I am grateful for Dave’s elucidation, having been unaware that there were such settlements as he describes on the West Bank. Perhaps the tangled historico/legal position of A’s place of abode, and other more recent West Bank settlements, demonstrates the futility of attempting to analyse the Istraeli/Arab affair in terms of law when what is clearly required is a political solution. But how to achieve that is a mystery………….


  8. Dave says:

    For partial corroboration of what A says about movement and checkpoints: International Herald Tribune article:-
    Gazans want open borders, not handouts
    The Associated PressPublished: March 2, 2009

    “In Gaza City, car parts dealer Nayef Masharawi, 60, said he was encouraged by the fact that top officials were meeting at all to talk about Gaza’s future. He said the blockade has been bad for business, noting that a gallon of Egyptian motor oil bought from tunnel smugglers costs nearly twice as much as the superior product he used to import from Israel. His last shipment from Israel arrived in May 2007, a month before the Hamas takeover.
    The elderly shopkeeper said he had fond memories of the 1970s when he would drive from Gaza City to his Mercedes supplier in the Israeli port city of Haifa, without borders or checkpoints.”

  9. Dave says:

    Concerning the points raised by John and David Miles, the Walt and Mearsheimer LRB article has been expanded into a book.  There was also an article by Michael Lind on the subject in Prospect even earlier than W and M, which gave rise to some controversy.
    Supporters of the Zionist entity have also published material with a considerable amount of information – their opponents would say misinformation – eg Mitchell Bard’s paper on US Middle East policy .  In a perfect world one would read the arguments of both sides.
    From what I can recall the USSR supported the creation of Israel in the UN in 1947 to twist the British Lion’s tail.  The Czechs, not the USSR, supplied weapons to Israel in the 1948 war.  Others may know whether that was before or after the communist takeover of Czechoslovakia.
    The USSR had no interest in supporting Arab rulers such as King Farouk of Egypt but saw opportunities when the Baathists and Nasserists came to power and by 1956 had armed Nasser to the teeth.  Zhores Medvedev has said that a tactless speech by Israel’s first ambassador to Moscow, Golda Meir, in which she invited Soviet Jews to settle in Israel, started a wave of anti-Semitic persecution in the USSR.  This came to an end, at least in its most extreme form, on the death of Stalin.  I haven’t heard that the Meir speech caused the USSR to support the Arabs, but who knows?
    I remember reading an article by Clark Clifford in a dentist’s waiting room, claiming that US support for the 1947 UN partition plan was by no means assured.  It was opposed by SoS Marshall but CC managed to persuade Truman to support it.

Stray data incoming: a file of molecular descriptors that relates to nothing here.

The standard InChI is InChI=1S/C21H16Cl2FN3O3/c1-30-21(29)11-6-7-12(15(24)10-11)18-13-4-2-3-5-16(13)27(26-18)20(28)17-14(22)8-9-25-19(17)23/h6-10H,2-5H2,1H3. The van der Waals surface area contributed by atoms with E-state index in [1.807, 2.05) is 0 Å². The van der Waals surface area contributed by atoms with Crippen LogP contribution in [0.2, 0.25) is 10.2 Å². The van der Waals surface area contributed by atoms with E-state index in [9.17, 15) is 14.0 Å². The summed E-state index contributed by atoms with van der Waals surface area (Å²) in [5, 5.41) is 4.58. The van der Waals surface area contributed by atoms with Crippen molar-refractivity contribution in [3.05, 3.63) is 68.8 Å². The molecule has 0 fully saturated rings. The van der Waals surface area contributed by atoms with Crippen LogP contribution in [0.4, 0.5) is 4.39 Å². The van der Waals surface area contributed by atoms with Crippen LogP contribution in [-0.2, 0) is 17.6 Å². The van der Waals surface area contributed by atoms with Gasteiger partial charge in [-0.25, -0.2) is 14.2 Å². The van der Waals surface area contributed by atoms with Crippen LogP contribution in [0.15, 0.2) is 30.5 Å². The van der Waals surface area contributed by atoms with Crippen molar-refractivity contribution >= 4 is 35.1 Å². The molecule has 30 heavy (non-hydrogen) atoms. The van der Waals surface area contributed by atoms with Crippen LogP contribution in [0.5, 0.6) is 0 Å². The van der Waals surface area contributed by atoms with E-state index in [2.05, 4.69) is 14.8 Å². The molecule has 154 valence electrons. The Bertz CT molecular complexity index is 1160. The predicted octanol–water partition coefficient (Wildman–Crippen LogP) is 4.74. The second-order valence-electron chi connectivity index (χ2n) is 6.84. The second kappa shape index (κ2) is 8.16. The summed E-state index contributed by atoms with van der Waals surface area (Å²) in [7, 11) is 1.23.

There are things one reads over the years that may or may not be reliable and the source is forgotten, eg:

    Israel withdrew from Sinai in 1956 after Eisenhower threatened to bomb her.
    Eisenhower subsequently declared that his greatest mistake was not to support Israel, Britain and France in 1956.
    The US found Israel was a valuable intelligence source and this played a part in the decision to supply weapons: Mossad managed to get hold of the most advanced Mig 21 in 1966, studied it, and passed it on to the US a month later; years later they did something similar with the USSR’s most advanced radar installation.

    Some Israel supporters have contended that the US does not consistently support Israel.  For example, the supply of AWACS aircraft to Saudi Arabia took place despite Israeli objections.  It has been said that Israel was bounced into negotiating with Arafat unexpectedly at a time when the First Intifada had more or less burnt itself out and progress was being made in negotiations with local Palestinians.  Also, there were objections to the Roadmap on the basis that it required Israel to perform its obligations regardless of whether the Palestinians kept up to speed with theirs; however, I’m not aware that this has happened in practice.

  10. John Miles says:

    Whatever the explanation, it seems to be the case that the US has given – not sold – given to Israel billions – literally billions – of dollars’ worth of military hardware.
    Many people think this is true, thoogh of course it may not be.
    But this perception is one of the main reasons why so many Arabs hate both the Israelis and the the Americans so cordially.
    I’m inclined to agree with Amnesty that nobody should sell (or give) arms to either Israel or Gaza any more.